While President Trump didn’t totally upend the “the party decides” theory that endorsements from political leaders can help a candidate win his or her party’s presidential nomination (it remained useful, for instance, in understanding how Hillary Clinton became her party’s nominee), his success did prompt some rethinking about how our political and media environments have made the success of a political outsider more likely.
Of course, part of what made 2016 so complicated was there were just so many Republicans running — 17 at one point. In addition to Trump’s surge in the polls, Republican Party elites failed to coalesce around one candidate as an alternative to Trump. Many GOP leaders took a wait-and-see approach, which led to a relatively low number of endorsements before the first primary contests in February 2016. So we were curious about what, if anything, the 2016 Republican primary can tell us about the 2020 Democratic race, which has even more candidates running. Do endorsements just work differently in a crowded primary?
We looked at endorsements made by senators, representatives and governors in the 2016 and 2020 cycles,1 and so far Democratic Party elites have been more likely to endorse candidates than Republicans in 2016. But a deeper dive into the data suggests that a spat of early endorsements accounts for much of the difference. It’s possible that, once again, endorsements may prove to be a less useful indicator when predicting who might win the nomination.
The chart below displays the total number of endorsements made by Republican governors and members of Congress in the 2016 cycle and the total number of endorsements made by Democratic governors and congresspeople through August 13. So far, 26 percent of Democrats have endorsed a candidate compared to 17 percent of Republicans who had made an endorsement at the same point in the 2016 cycle. And it’s worth noting that there were actually more possible Republican endorsers — 333 — than there are Democratic endorsers — 304.2
But as we said earlier, much of the difference is due to an endorsement-laden February 2019,3 when 30 Democratic members of Congress or governors backed a candidate. This was driven primarily by endorsements for Sen. Cory Booker, who received backing from 13 New Jersey Democrats — the governor, its other senator and all 11 Democratic representatives. To put February in context, the second-most active month in 2019 was April (12 endorsements, 10 of which went to former Vice President Joe Biden around the time of his campaign announcement), and the busiest Republican month in 2015 was November (16 endorsements, 10 of which went to Sen. Marco Rubio). And outside of February, the rate of endorsements in 2019 hasn’t been all that different from 2015, so it’s possible that Democrats may be as slow to endorse as Republicans were last time.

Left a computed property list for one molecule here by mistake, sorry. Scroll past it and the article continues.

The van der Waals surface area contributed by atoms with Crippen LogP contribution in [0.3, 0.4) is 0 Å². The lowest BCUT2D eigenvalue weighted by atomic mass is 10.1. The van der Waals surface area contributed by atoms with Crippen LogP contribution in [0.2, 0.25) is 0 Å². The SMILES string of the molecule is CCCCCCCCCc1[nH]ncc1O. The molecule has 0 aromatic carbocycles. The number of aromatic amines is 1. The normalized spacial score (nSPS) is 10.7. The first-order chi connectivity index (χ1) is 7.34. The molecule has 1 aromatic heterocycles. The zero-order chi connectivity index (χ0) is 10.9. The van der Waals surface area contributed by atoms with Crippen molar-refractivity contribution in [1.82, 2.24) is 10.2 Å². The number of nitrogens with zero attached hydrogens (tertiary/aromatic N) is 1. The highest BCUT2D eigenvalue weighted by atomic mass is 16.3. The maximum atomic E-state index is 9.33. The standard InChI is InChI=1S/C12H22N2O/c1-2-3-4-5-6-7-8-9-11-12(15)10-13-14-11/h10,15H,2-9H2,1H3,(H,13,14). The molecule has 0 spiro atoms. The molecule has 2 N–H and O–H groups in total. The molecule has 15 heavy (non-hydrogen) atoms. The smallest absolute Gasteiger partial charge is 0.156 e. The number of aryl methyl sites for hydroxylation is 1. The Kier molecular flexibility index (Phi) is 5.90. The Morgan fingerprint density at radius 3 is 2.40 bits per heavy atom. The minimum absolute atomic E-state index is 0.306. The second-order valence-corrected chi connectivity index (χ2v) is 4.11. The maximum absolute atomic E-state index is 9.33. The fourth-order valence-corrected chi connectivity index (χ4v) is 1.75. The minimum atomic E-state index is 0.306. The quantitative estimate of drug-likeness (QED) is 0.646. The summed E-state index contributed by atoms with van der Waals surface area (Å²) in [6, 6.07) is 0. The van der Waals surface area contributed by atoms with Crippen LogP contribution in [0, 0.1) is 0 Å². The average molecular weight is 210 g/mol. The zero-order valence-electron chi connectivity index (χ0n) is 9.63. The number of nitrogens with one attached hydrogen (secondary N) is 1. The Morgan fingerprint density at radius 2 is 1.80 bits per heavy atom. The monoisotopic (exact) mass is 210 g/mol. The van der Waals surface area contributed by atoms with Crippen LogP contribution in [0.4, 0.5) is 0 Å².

Looking back at the 2016 cycle, the number of GOP endorsements didn’t really balloon either until February 2016, when the first four primary contests occurred. During that month, 56 Republican senators, representatives and governors endorsed or switched their endorsements.4 And Trump only got his first endorsement from a member of Congress or governor on Feb. 24, one day after he won the Nevada caucuses and four days after winning the South Carolina primary. It wasn’t until late March that more than 50 percent of Republicans had endorsed a presidential candidate.
To better understand what happened in 2016 and how we might expect endorsements to work in another crowded primary field, I spoke with political scientists Hans Noel and David Karol, two of the authors of “The Party Decides.” For Noel, one notable thing about 2016 is how few Republicans endorsed. “I think the real story there was that they didn’t know who they were supposed to endorse. They didn’t like Trump but didn’t know who to stop him with, and then there were various reasons why they couldn’t coordinate there,” he said.
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And as Karol pointed out, it wasn’t just the size of the candidate field: it was also a question of which contenders presented the leading alternative to Trump. Candidates such as former Florida Gov. Jeb Bush, Sen. Ted Cruz and then-Gov. Scott Walker of Wisconsin all had hang-ups that made it difficult for Republican leaders to rally around them. Bush, for instance, had raised a lot of money, but had limited appeal to the GOP base; Cruz was polarizing within the GOP establishment; and Walker’s early strength proved fleeting, as his campaign flatlined after Trump got into the race. “So without a consensus candidate, many Republicans waited to see how things developed rather than endorse,” Karol said. Both Karol and Noel reiterated that endorsements are most telling if one candidate is dominating them, which wasn’t the case in the 2016 GOP race and hasn’t happened so far in the 2020 Democratic primary.
When party leaders stay out or support a range of candidates, the nomination race tends to be wide open. And while, according to Karol, some of the leading Democratic contenders may have an easier time being accepted by different factions of the party than, say, Bush or Cruz in 2016, signs still point to an unpredictable contest. Part of that is probably a byproduct of 2016, when party leaders overwhelmingly backed Clinton — a move some later perceived as an error after Trump won. “A similar thing, I think, is happening now where Democrats are backing some folks but they’re not quite sure which of the several good choices can really pop up to the top, and they’re willing to wait,” Noel said. And given how crowded the Democratic field is, it may be several more months before we see another spate of endorsements.